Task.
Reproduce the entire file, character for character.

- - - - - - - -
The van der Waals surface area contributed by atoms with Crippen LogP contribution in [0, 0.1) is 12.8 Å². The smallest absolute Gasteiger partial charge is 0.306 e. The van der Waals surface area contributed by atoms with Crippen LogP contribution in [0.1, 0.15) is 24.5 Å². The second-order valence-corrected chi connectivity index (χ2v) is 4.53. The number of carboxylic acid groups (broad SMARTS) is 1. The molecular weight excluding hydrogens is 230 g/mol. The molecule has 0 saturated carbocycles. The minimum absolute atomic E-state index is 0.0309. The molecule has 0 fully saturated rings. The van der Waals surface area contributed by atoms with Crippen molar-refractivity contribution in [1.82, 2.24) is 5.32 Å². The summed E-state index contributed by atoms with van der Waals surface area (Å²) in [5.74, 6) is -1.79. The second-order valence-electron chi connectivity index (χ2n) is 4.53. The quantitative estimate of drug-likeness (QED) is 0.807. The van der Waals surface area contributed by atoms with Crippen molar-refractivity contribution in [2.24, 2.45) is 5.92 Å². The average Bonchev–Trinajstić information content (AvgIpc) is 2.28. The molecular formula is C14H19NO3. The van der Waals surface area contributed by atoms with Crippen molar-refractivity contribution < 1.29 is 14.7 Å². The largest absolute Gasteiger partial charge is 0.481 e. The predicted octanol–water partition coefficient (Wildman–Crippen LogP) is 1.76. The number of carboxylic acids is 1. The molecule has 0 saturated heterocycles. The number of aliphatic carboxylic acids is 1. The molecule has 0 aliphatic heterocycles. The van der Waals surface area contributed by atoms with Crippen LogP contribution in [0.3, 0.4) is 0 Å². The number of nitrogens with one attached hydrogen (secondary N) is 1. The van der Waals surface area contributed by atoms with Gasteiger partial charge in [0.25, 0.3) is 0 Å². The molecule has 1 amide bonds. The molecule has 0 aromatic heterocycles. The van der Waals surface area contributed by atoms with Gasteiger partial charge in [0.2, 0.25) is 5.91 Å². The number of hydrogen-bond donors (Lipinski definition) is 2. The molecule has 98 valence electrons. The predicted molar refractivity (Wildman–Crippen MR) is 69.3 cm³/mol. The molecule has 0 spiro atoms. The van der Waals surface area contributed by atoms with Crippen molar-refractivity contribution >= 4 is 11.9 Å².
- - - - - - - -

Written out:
The van der Waals surface area contributed by atoms with Crippen LogP contribution in [0, 0.1) is 12.8 Å². The smallest absolute Gasteiger partial charge is 0.306 e. The van der Waals surface area contributed by atoms with Crippen LogP contribution in [0.1, 0.15) is 24.5 Å². The second-order valence-corrected chi connectivity index (χ2v) is 4.53. The number of carboxylic acid groups (broad SMARTS) is 1. The molecular weight excluding hydrogens is 230 g/mol. The molecule has 0 saturated carbocycles. The minimum absolute atomic E-state index is 0.0309. The molecule has 0 fully saturated rings. The van der Waals surface area contributed by atoms with Crippen molar-refractivity contribution in [1.82, 2.24) is 5.32 Å². The summed E-state index contributed by atoms with van der Waals surface area (Å²) in [5.74, 6) is -1.79. The second-order valence-electron chi connectivity index (χ2n) is 4.53. The quantitative estimate of drug-likeness (QED) is 0.807. The van der Waals surface area contributed by atoms with Crippen molar-refractivity contribution in [2.24, 2.45) is 5.92 Å². The average Bonchev–Trinajstić information content (AvgIpc) is 2.28. The molecular formula is C14H19NO3. The van der Waals surface area contributed by atoms with Crippen molar-refractivity contribution < 1.29 is 14.7 Å². The largest absolute Gasteiger partial charge is 0.481 e. The predicted octanol–water partition coefficient (Wildman–Crippen LogP) is 1.76. The number of carboxylic acids is 1. The molecule has 0 saturated heterocycles. The number of aliphatic carboxylic acids is 1. The molecule has 0 aliphatic heterocycles. The van der Waals surface area contributed by atoms with Crippen LogP contribution in [0.3, 0.4) is 0 Å². The number of nitrogens with one attached hydrogen (secondary N) is 1. The van der Waals surface area contributed by atoms with Gasteiger partial charge in [0.25, 0.3) is 0 Å². The molecule has 1 amide bonds. The molecule has 0 aromatic heterocycles. The van der Waals surface area contributed by atoms with Gasteiger partial charge in [0.2, 0.25) is 5.91 Å². The number of hydrogen-bond donors (Lipinski definition) is 2. The molecule has 98 valence electrons. The predicted molar refractivity (Wildman–Crippen MR) is 69.3 cm³/mol. The molecule has 0 spiro atoms. The van der Waals surface area contributed by atoms with Crippen molar-refractivity contribution >= 4 is 11.9 Å².